And what,‭ ‬Mr.Docx,‭ ‬are we to make of writers the likes of Joyce Carol Oates,‭ ‬Richard Price,‭ ‬Albert Camus,‭ ‬Barbara Vine,‭ ‬Dan Choan,‭ ‬Elmore Leonard,‭ ‬Denis Johnson,‭ ‬Len Deighton,‭ ‬Graham Greene,‭ ‬Somerset Maugham,‭ ‬Stephen King,‭ ‬Kate Atkinson,‭ ‬and innumerable others,‭ ‬some coming from the literary side,‭ ‬some from the genre side,‭ ‬and all meeting in that portion of the Venn diagram where fascination with crime and morbid psychology shade into writerly excellence‭?

In truth,‭ ‬much more intercourse takes place between literary and genre fiction than critics like Docx care to acknowledge.‭ ‬And Lippman’s‭ ‬I’d Know You Anywhere is a brilliant example of the kind of novel that snaps Docx’s rule in half.‭ ‬Focusing on Eliza Benedict,‭ ‬an affluent stay-at-home mom‭ (‬with a secret‭!) ‬in Bethesda,‭ ‬Md.,‭ ‬the novel thwarts genre expectation at every turn.

Married to a former journalist who has gone over to corporate communications,‭ ‬Eliza and her family have returned from nearly two decades in England.‭ ‬She’s just settling in to her new surroundings when she gets an unwanted letter from an old acquaintance,‭ ‬Walter Bowman,‭ ‬who has seen her picture in a society magazine.‭ “‬Of course you are an older woman now,‭” ‬Bowman writes from Virginia’s death row.‭ “‬Still,‭ ‬I’d know you anywhere.‭”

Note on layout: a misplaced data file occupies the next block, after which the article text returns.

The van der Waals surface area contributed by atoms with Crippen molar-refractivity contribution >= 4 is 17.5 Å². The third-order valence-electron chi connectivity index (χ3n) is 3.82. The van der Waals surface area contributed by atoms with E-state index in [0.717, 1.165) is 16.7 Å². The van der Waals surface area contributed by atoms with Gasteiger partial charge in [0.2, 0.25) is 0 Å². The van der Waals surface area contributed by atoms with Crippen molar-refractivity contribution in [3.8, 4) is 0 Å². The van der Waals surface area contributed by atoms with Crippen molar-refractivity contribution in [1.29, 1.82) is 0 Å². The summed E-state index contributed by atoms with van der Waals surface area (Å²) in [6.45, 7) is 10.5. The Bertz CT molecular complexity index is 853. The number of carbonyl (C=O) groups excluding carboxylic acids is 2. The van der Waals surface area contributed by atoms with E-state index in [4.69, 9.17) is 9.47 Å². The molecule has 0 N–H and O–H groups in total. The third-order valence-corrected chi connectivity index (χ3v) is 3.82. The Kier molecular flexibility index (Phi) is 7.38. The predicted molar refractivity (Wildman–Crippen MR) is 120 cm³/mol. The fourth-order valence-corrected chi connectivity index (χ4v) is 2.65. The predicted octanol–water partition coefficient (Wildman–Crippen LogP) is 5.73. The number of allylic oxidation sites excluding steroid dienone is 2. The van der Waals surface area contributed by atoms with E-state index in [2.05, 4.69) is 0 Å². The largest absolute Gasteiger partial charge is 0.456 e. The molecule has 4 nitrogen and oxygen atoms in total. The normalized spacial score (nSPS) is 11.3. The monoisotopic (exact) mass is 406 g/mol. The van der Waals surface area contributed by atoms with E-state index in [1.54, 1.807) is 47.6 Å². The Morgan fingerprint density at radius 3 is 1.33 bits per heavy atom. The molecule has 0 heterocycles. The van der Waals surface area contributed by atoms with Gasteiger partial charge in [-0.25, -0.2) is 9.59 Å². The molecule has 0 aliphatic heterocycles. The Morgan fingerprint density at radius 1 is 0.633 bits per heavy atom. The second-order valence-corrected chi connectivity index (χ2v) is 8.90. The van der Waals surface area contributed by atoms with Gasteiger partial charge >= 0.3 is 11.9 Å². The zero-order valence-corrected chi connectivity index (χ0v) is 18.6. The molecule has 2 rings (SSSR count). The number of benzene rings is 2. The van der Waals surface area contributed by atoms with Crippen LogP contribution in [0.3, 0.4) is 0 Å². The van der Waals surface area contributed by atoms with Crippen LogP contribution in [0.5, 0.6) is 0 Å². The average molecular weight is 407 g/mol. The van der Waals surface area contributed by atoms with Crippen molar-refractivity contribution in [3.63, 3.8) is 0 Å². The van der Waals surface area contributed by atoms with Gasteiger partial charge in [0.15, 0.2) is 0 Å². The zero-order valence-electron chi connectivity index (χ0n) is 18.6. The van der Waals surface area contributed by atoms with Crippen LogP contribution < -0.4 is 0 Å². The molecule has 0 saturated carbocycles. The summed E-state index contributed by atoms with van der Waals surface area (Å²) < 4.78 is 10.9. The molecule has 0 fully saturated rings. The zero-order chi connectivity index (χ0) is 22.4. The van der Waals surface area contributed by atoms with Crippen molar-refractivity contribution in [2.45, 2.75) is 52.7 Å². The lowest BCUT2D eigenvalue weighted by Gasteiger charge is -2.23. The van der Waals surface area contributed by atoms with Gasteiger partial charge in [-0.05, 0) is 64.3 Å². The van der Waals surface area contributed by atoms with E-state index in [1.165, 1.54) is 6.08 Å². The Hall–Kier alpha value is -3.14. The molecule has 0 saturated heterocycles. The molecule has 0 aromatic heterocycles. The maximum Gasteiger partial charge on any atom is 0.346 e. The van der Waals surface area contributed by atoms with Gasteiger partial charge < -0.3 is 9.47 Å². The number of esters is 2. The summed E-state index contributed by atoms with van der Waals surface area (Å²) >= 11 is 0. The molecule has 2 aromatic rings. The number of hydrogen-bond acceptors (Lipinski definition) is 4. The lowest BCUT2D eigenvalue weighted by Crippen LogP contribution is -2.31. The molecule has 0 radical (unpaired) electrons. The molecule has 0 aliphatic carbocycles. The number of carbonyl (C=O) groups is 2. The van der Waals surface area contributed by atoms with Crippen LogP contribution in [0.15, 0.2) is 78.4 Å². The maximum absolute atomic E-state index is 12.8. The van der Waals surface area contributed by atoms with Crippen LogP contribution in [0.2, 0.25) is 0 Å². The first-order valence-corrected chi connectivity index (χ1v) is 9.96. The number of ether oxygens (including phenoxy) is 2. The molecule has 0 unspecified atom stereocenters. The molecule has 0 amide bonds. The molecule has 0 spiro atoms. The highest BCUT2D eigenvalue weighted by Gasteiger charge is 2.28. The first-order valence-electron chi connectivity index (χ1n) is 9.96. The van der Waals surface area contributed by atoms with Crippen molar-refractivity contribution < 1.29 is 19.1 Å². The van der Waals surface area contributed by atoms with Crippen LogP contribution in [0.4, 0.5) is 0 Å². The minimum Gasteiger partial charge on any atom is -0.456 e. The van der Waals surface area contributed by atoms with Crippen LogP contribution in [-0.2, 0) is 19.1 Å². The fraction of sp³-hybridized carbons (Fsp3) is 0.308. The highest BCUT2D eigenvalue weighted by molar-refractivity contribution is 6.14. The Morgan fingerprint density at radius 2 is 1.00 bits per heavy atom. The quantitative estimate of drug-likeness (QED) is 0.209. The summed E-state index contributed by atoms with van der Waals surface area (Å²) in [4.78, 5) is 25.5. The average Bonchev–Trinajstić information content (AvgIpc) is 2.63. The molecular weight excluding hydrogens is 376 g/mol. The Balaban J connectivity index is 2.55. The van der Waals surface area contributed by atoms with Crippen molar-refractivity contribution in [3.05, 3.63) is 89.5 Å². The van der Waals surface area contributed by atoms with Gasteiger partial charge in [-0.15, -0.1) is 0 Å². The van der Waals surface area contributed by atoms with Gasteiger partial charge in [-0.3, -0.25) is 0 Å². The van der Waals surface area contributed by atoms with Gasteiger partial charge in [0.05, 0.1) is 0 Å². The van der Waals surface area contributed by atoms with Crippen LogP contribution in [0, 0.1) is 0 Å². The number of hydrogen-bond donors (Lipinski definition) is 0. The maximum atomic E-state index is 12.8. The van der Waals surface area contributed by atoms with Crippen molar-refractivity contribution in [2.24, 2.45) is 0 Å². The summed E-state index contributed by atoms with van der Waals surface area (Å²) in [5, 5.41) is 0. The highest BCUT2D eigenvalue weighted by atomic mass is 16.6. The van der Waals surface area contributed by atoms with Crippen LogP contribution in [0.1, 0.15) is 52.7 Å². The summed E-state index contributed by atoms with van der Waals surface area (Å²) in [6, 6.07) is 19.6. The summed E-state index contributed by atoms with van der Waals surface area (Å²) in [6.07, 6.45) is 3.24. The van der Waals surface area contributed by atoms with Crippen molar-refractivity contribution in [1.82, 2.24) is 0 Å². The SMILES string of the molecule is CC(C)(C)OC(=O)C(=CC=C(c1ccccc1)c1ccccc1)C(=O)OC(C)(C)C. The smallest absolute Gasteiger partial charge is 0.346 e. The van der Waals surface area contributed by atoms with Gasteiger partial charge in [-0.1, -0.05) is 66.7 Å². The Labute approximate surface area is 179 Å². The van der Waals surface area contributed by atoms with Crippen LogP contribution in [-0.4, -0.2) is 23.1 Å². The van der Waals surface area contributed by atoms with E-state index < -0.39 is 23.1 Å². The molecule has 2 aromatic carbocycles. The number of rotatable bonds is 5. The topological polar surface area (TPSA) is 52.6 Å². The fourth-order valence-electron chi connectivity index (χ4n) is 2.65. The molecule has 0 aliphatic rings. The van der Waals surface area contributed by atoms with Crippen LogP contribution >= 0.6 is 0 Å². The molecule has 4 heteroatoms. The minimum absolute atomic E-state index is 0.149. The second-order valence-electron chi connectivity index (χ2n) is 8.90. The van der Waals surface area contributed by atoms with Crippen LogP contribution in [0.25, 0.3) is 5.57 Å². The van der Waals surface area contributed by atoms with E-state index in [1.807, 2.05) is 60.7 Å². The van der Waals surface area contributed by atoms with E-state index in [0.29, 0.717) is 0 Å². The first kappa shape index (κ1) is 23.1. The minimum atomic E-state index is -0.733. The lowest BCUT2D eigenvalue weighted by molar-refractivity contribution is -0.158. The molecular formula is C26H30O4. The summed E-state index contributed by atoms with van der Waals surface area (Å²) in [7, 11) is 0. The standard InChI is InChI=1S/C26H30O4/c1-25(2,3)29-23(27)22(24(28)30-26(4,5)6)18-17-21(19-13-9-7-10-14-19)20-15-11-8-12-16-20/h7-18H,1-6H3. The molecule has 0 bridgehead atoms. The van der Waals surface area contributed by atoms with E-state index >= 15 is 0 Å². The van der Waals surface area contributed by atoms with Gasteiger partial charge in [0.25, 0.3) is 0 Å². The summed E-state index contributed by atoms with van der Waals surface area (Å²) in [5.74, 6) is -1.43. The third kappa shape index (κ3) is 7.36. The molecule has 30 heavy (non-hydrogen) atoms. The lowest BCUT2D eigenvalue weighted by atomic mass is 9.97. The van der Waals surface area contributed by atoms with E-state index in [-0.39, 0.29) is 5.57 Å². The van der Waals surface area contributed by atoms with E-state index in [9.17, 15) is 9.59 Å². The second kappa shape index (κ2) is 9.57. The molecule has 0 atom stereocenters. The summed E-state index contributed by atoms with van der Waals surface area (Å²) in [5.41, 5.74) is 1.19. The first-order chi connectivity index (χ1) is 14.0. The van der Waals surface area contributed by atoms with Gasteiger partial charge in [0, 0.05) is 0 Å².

When Eliza was‭ ‬15,‭ ‬it quickly transpires,‭ ‬Bowman,‭ ‬a serial rapist who murdered his victims,‭ ‬kidnapped her when she came upon him burying a body in the woods.‭ ‬He forced her to travel with him for six weeks,‭ ‬until he kidnapped and killed another girl,‭ ‬and was finally caught.

Against her better judgment,‭ ‬Eliza eventually decides to correspond with Walter,‭ ‬who claims to be a changed man in search of forgiveness.‭ ‬He also promises to reveal the location of more bodies for the benefit of families still grieving in uncertainty.‭ ‬But Eliza also has unresolved conflicts about why Walter did not kill her,‭ ‬and why she did not try to escape when he left her unwatched.

Every major character is fully drawn,‭ ‬and most minor ones‭ (‬Eliza’s husband is the sole cipher,‭ ‬but he doesn’t matter much‭)‬.‭ ‬These include not only Eliza and Walter‭ – ‬a wonderful creation,‭ ‬full of cunning and self-deceit‭ – ‬but also an unstable prisoner’s advocate,‭ ‬and the embittered mother of a victim who blames Eliza for her daughter’s murder.

Lippman toggles neatly between the present and‭ ‬1985,‭ ‬when Eliza was a plain,‭ ‬Madonna-obsessed girl in the shadow of a more brilliant sister.‭ ‬She knows she wasn’t,‭ ‬as some critics claim,‭ ‬Walter’s girlfriend.‭ ‬But why,‭ ‬then,‭ ‬did he let her live‭? ‬Why was she so passive‭? ‬What hold does he still have over her‭? ‬And ultimately,‭ ‬will she join the effort to get his death sentence commuted to life in prison‭?

The psychological and emotional richness of‭ ‬I’d Know You Anywhere is its secret narrative engine.‭ ‬Eliza is an imperfect heroine,‭ ‬yet she’s all the more believable for her weaknesses.‭ ‬And the resolution,‭ ‬as suppressed memories rise to the forefront of Eliza’s mind,‭ ‬is also more satisfying for being both hard-earned and exactly life-sized.

Chauncey Mabe is the former books editor of the Sun-Sentinel.‭ ‬He can be reached at cmabe55‭@‬yahoo.com.